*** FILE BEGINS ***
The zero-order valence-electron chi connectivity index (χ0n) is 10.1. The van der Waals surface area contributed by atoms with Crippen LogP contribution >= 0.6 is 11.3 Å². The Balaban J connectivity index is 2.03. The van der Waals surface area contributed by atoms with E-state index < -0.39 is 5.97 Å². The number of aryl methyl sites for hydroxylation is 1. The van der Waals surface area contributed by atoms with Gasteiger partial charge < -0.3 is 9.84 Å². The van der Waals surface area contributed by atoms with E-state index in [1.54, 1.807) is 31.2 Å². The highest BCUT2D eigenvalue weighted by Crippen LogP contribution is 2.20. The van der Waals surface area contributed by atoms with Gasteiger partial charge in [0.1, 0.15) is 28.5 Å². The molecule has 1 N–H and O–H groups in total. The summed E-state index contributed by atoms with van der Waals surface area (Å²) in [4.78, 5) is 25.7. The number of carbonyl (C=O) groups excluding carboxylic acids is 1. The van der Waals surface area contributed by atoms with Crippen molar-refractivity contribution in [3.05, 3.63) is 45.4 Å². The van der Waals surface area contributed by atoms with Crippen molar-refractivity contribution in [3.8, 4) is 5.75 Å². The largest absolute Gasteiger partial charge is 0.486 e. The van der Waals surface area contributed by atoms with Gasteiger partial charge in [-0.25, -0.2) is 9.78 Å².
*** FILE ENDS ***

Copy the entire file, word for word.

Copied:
The zero-order valence-electron chi connectivity index (χ0n) is 10.1. The van der Waals surface area contributed by atoms with Crippen LogP contribution >= 0.6 is 11.3 Å². The Balaban J connectivity index is 2.03. The van der Waals surface area contributed by atoms with E-state index < -0.39 is 5.97 Å². The number of aryl methyl sites for hydroxylation is 1. The van der Waals surface area contributed by atoms with Gasteiger partial charge < -0.3 is 9.84 Å². The van der Waals surface area contributed by atoms with E-state index in [1.54, 1.807) is 31.2 Å². The highest BCUT2D eigenvalue weighted by Crippen LogP contribution is 2.20. The van der Waals surface area contributed by atoms with Gasteiger partial charge in [0.1, 0.15) is 28.5 Å². The molecule has 1 N–H and O–H groups in total. The summed E-state index contributed by atoms with van der Waals surface area (Å²) in [4.78, 5) is 25.7. The number of carbonyl (C=O) groups excluding carboxylic acids is 1. The van der Waals surface area contributed by atoms with Crippen molar-refractivity contribution in [3.05, 3.63) is 45.4 Å². The van der Waals surface area contributed by atoms with Crippen molar-refractivity contribution in [3.8, 4) is 5.75 Å². The largest absolute Gasteiger partial charge is 0.486 e. The van der Waals surface area contributed by atoms with Gasteiger partial charge in [-0.25, -0.2) is 9.78 Å².